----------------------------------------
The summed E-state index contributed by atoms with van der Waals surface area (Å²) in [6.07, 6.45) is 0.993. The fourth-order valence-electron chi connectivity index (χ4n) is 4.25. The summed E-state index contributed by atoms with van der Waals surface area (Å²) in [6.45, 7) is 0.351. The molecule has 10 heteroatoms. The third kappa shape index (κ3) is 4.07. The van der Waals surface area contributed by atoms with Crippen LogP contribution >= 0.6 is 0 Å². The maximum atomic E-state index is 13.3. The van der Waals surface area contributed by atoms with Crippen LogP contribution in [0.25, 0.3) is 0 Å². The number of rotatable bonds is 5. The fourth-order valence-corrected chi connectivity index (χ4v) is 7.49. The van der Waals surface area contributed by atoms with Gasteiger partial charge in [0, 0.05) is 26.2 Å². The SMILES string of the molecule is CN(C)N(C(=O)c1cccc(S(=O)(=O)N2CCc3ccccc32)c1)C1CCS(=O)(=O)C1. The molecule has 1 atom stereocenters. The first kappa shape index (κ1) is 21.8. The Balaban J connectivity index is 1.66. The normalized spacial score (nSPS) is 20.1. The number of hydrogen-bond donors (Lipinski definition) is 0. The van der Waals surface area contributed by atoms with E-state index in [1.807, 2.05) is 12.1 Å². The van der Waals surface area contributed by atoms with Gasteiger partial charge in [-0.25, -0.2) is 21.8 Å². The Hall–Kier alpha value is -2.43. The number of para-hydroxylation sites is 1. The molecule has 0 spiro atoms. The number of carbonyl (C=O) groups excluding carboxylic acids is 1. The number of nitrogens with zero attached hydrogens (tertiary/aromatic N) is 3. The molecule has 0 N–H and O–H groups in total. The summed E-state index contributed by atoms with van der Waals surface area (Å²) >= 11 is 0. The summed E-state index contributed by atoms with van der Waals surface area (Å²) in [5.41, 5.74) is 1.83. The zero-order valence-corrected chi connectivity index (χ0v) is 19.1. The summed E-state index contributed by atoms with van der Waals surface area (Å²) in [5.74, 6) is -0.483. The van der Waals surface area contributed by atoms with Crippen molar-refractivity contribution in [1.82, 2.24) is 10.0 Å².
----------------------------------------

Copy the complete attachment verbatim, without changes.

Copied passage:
The summed E-state index contributed by atoms with van der Waals surface area (Å²) in [6.07, 6.45) is 0.993. The fourth-order valence-electron chi connectivity index (χ4n) is 4.25. The summed E-state index contributed by atoms with van der Waals surface area (Å²) in [6.45, 7) is 0.351. The molecule has 10 heteroatoms. The third kappa shape index (κ3) is 4.07. The van der Waals surface area contributed by atoms with Crippen LogP contribution >= 0.6 is 0 Å². The maximum atomic E-state index is 13.3. The van der Waals surface area contributed by atoms with Crippen LogP contribution in [0.25, 0.3) is 0 Å². The number of rotatable bonds is 5. The fourth-order valence-corrected chi connectivity index (χ4v) is 7.49. The van der Waals surface area contributed by atoms with Gasteiger partial charge in [0, 0.05) is 26.2 Å². The SMILES string of the molecule is CN(C)N(C(=O)c1cccc(S(=O)(=O)N2CCc3ccccc32)c1)C1CCS(=O)(=O)C1. The molecule has 1 atom stereocenters. The first kappa shape index (κ1) is 21.8. The Balaban J connectivity index is 1.66. The normalized spacial score (nSPS) is 20.1. The number of hydrogen-bond donors (Lipinski definition) is 0. The van der Waals surface area contributed by atoms with E-state index in [1.807, 2.05) is 12.1 Å². The van der Waals surface area contributed by atoms with Gasteiger partial charge in [-0.25, -0.2) is 21.8 Å². The Hall–Kier alpha value is -2.43. The number of para-hydroxylation sites is 1. The molecule has 0 spiro atoms. The number of carbonyl (C=O) groups excluding carboxylic acids is 1. The number of nitrogens with zero attached hydrogens (tertiary/aromatic N) is 3. The molecule has 0 N–H and O–H groups in total. The summed E-state index contributed by atoms with van der Waals surface area (Å²) >= 11 is 0. The summed E-state index contributed by atoms with van der Waals surface area (Å²) in [5.41, 5.74) is 1.83. The zero-order valence-corrected chi connectivity index (χ0v) is 19.1. The summed E-state index contributed by atoms with van der Waals surface area (Å²) in [5.74, 6) is -0.483. The van der Waals surface area contributed by atoms with Crippen molar-refractivity contribution in [1.82, 2.24) is 10.0 Å².